On another strand, I'm still thinking about blogging co-ops. I'm envisioning it as taking the form of finding some students who are the most into writing and blogging, and holding regular writing/blogging meetings with them throughout the summer. I think that would totally engage a handful, but I'm also sure that it would draw a crowd who, wile likely being too cool to attend the co-op meetings, would be listening and writing into from the perifery, knowing that conversations would be happening. I know I could get at least 10 students to make the commitment over the summer, and so Cindy, with your thinking on blogging combined with John's comments on blogging co ops, I'm now finding myself wondering about what next steps I should take as next year comes to an end.And also, I'm wondering where the Writing Project could fit into all of this...

  2. I keep thinking about these co-ops too. I'm digging your summer idea for sustainability purposes. It's sort of like what we do with our UNCCWP web site - asking guest bloggers to write about what's going on.

    I'm also thinking it would be a cool way for student groups to work on a shared inquiry of some sort.

  3. Cindy,
    I have beem thinking about blogging in my classroom a lot this summer, especially after camps. I pretty much just let my kids have at it this year. Many startedoutsuper excited, but that died off. I have a few who have posted this summer, but that's it. And I'm not sure it realy accomplished anything.

    I was interested in the part you posted about SIers continuing to blog. For me, my blogging stopped shortly after SI. It seems like those who have continued to post, use Twitter, were the ones who were doing it before SI.

    I have been thinking about that a lot this summer as well, as I have been trying to write more myself. I actually enjoyed blogging- I was with a group of peoplee I could trusr (no hate comments!). I needed to have some writing done. It was very low pressure and enjoyable, and I knew people were going to read it.

    After SI, I got scared. During SI, I had help generating ideas. After SI, I felt like I lost a huge part of that. I am also a pretty private person, and soome of the things I could think to write of, I wouldn't want on the internet. As school got closer, I mad emy blog private. I definitely didn't want want a parent to find it! So what was th epoin tin using it? People weren't reading it, I wasn't getting any feedback on my wasn't much different than writing jn my writer's notebook then putting it away again.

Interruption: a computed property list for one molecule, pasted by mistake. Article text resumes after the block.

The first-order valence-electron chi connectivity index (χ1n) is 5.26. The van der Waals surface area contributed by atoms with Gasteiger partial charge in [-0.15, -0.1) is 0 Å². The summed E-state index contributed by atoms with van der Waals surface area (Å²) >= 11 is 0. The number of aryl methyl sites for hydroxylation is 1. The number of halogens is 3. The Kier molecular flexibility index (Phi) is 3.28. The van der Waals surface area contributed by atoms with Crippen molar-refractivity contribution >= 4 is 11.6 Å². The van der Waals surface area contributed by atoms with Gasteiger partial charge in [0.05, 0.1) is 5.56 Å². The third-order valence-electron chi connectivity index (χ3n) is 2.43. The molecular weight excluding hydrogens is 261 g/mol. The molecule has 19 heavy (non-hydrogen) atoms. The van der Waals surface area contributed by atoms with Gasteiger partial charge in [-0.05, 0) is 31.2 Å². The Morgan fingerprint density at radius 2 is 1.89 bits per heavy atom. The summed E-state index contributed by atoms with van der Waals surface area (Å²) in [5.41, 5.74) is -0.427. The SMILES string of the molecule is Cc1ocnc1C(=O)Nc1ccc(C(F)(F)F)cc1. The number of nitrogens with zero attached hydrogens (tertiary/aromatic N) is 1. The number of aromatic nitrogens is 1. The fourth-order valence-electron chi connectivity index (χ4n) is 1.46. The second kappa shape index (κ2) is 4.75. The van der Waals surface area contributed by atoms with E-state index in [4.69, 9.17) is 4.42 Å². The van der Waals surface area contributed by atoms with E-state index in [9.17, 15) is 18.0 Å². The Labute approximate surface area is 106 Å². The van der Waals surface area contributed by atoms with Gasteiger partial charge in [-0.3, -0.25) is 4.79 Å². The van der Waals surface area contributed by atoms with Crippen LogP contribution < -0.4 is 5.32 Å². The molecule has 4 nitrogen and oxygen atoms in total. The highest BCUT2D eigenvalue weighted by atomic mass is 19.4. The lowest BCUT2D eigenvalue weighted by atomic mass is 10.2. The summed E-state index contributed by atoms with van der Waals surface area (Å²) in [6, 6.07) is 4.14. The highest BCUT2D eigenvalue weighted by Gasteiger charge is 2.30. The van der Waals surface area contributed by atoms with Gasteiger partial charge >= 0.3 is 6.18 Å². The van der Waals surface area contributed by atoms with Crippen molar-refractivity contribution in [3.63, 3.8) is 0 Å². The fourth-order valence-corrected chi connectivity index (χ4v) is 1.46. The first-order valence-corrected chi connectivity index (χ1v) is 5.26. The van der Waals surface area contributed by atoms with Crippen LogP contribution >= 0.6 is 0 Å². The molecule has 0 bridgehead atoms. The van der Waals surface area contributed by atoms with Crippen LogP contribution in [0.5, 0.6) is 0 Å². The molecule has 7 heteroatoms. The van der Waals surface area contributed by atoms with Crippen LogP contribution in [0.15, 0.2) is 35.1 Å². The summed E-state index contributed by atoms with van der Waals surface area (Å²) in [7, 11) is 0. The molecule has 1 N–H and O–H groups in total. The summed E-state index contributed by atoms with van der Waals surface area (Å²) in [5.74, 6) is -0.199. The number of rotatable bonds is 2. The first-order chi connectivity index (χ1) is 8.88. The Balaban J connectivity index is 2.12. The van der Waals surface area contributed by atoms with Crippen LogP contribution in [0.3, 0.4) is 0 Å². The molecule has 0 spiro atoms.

As I said, I actually did enjoy using it. I enjoyed writing for those two weeks :) and am trying to figure out how to make it happen again. I want to see if I can get my kids to use their blogs likeI did during SI. I want to use writing circles again this year and incorporate blogging with that. I'm hoping that goingin with a purpose this year, I can hook more kids.

    A lot to think through!

  4. Also, I typed this on my nook, so sorry for the typos! :(

  5. Tara, Your voice is so important to me in this conversation. First, I want to tell you that I have a semi-private blog that I keep about life stuff. It functions to keep my extended family informed on what we are up to AND it's sort of a family scrapbook that I hope my children will enjoy parsing through some day. This blog is my "public" blog. You can see that I started it last year during your SI when ya'll were blogging and then it stayed pretty quiet until this year's SI. I LOVED using it as a space to wonder with the folks in SI - and now that your voice is in here - outside of SI. It feels like a place to be a reflective practitioner, like the writing I do in my daybook, but the questions and wondering that I want others to be in conversation with.

    I'd love for us all to develop a culture of blogging in our Writing Project Site. We can post the url's on connect. We can put each other in our google readers . . .

    In thinking about your fourth graders - I'm thinking that it could function in much the same way. They could use it as one step away from the daybook - stuff they are ready for some feedback on maybe? And also as a place to "publish." And as we keep saying here, I can totally see it working as a space for inquiry projects. Love thinking about this stuff with your all!